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Highgate and Waterloo

An obvious question to ask is "Were any OCs at Waterloo?" The answer to that is probably no.

Until the 1820's Highgate was still the original set up of 40 free places funded by a trust. In fact the money was being miss-applied and the clergyman in charge was neglecting the boys, leaving them to be "educated" by a poorly paid sexton while he was being paid to tutor 4 wealthy boys in his home. This had nothing to do with the school. It took a legal case to end this.

The very small number of boys makes it very unlikely that any would have been at Waterloo. Further, as these were places for poor boys and the education was bad, if any were there, they would have been unlikely to have been officers but were probably too well educated to be enlisted men.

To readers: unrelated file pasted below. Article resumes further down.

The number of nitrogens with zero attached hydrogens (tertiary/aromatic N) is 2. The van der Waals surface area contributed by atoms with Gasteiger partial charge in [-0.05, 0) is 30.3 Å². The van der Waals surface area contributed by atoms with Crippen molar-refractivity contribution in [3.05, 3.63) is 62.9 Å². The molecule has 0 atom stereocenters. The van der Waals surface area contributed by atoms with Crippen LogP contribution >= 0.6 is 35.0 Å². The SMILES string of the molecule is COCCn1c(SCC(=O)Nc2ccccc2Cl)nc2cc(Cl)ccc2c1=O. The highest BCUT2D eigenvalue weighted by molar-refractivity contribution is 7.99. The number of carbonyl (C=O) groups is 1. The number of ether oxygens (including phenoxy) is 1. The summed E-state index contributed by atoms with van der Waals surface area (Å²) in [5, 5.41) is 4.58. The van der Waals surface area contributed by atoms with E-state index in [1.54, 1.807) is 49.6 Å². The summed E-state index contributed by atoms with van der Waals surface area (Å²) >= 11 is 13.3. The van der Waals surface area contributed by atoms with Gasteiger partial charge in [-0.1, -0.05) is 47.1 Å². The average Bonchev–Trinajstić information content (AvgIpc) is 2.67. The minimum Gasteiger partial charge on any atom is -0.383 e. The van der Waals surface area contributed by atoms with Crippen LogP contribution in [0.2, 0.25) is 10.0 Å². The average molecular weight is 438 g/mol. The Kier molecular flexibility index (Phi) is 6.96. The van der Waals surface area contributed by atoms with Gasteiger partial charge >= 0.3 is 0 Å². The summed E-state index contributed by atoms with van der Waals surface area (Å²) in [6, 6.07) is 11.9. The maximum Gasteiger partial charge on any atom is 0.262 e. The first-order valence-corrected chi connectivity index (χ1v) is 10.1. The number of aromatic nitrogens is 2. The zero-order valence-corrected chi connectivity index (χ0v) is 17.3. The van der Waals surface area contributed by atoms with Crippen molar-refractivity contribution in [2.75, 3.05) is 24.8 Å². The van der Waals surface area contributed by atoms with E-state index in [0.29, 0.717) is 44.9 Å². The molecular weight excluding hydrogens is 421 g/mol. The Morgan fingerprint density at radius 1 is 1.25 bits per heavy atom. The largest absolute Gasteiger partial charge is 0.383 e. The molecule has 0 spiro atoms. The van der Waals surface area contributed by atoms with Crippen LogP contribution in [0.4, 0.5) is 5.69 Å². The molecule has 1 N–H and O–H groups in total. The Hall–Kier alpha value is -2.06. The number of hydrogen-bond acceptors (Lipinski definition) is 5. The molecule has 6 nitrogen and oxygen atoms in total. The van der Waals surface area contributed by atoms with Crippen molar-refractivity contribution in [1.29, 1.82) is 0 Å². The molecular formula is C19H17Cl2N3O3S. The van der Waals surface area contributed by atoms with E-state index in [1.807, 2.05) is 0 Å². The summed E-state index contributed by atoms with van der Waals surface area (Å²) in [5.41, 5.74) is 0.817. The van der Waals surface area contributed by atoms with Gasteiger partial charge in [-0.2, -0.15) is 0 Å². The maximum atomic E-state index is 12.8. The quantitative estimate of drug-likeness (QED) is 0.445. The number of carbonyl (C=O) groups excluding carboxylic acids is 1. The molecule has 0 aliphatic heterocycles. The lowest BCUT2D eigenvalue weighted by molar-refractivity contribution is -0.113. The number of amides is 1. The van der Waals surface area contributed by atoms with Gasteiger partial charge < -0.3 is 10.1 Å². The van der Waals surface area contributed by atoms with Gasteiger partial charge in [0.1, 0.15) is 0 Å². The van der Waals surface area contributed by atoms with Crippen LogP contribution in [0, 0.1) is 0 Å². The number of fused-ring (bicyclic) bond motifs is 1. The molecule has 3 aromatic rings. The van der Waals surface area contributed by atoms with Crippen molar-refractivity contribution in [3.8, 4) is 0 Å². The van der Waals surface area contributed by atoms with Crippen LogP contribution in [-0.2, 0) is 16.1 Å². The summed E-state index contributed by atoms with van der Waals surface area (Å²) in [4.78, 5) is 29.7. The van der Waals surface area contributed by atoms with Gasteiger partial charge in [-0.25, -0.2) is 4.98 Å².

I found one possible link. Edmund Yates (1831 - 1894), novelist and dramatist, was at Highgate. His father, Frederick Yates (1797 - 1842), actor and theatre manager, served in the commissariat department in the Peninsular War and may have been at Waterloo.

Napoleon III, nephew of Bonaparte did visit the school in 1871.
This article was published in the Cholmeleian in Autum 2000. Note that the Prussians finally got their revenge.

Napoleon III died in Chislehurst on 9 January 1873. His son was a soldier in the British Army who was killed fighting against the Zulus in South Africa in 1879. In 1888, Napoleon III's body and that of his son were moved to the Imperial Crypt at St Michael's Abbey, Farnborough, Hampshire, England. When his wife Eugénie died in 1920, she was buried in the same chapel.

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